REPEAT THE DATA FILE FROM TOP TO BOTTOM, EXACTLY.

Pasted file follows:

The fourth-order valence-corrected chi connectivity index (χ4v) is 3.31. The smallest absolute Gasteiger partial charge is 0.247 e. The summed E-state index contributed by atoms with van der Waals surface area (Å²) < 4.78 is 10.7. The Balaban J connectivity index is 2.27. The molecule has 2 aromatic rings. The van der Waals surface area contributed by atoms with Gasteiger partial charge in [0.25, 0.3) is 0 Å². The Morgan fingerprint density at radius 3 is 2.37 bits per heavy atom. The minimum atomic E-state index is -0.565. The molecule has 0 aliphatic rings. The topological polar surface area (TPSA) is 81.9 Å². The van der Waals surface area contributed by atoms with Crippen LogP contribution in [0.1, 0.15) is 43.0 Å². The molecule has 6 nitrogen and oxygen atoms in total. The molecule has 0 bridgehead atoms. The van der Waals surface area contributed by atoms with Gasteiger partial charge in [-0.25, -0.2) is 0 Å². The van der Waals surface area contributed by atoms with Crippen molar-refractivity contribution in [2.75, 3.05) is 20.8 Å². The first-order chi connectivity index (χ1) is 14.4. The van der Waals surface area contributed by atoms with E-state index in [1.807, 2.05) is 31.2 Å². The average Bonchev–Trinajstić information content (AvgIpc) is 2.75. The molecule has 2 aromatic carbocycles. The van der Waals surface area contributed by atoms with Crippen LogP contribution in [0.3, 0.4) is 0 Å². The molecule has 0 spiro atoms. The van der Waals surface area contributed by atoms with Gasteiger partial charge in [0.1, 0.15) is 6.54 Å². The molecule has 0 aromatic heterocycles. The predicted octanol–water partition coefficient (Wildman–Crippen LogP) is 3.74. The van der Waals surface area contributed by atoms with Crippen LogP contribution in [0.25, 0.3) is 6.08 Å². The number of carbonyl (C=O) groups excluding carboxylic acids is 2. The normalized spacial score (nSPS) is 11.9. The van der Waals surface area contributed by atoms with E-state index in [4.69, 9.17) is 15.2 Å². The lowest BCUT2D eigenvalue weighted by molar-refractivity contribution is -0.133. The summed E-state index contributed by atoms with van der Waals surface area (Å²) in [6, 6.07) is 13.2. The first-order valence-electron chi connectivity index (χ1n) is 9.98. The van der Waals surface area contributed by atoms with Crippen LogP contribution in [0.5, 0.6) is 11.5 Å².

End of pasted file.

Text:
The fourth-order valence-corrected chi connectivity index (χ4v) is 3.31. The smallest absolute Gasteiger partial charge is 0.247 e. The summed E-state index contributed by atoms with van der Waals surface area (Å²) < 4.78 is 10.7. The Balaban J connectivity index is 2.27. The molecule has 2 aromatic rings. The van der Waals surface area contributed by atoms with Gasteiger partial charge in [0.25, 0.3) is 0 Å². The Morgan fingerprint density at radius 3 is 2.37 bits per heavy atom. The minimum atomic E-state index is -0.565. The molecule has 0 aliphatic rings. The topological polar surface area (TPSA) is 81.9 Å². The van der Waals surface area contributed by atoms with Crippen LogP contribution in [0.1, 0.15) is 43.0 Å². The molecule has 6 nitrogen and oxygen atoms in total. The molecule has 0 bridgehead atoms. The van der Waals surface area contributed by atoms with Gasteiger partial charge in [-0.25, -0.2) is 0 Å². The van der Waals surface area contributed by atoms with Crippen molar-refractivity contribution in [2.75, 3.05) is 20.8 Å². The first-order chi connectivity index (χ1) is 14.4. The van der Waals surface area contributed by atoms with E-state index in [1.807, 2.05) is 31.2 Å². The average Bonchev–Trinajstić information content (AvgIpc) is 2.75. The molecule has 2 aromatic carbocycles. The van der Waals surface area contributed by atoms with Crippen LogP contribution in [0.3, 0.4) is 0 Å². The molecule has 0 spiro atoms. The van der Waals surface area contributed by atoms with Gasteiger partial charge in [0.1, 0.15) is 6.54 Å². The molecule has 0 aromatic heterocycles. The predicted octanol–water partition coefficient (Wildman–Crippen LogP) is 3.74. The van der Waals surface area contributed by atoms with Crippen LogP contribution in [0.25, 0.3) is 6.08 Å². The number of carbonyl (C=O) groups excluding carboxylic acids is 2. The normalized spacial score (nSPS) is 11.9. The van der Waals surface area contributed by atoms with E-state index in [4.69, 9.17) is 15.2 Å². The lowest BCUT2D eigenvalue weighted by molar-refractivity contribution is -0.133. The summed E-state index contributed by atoms with van der Waals surface area (Å²) in [6, 6.07) is 13.2. The first-order valence-electron chi connectivity index (χ1n) is 9.98. The van der Waals surface area contributed by atoms with Crippen LogP contribution in [0.5, 0.6) is 11.5 Å².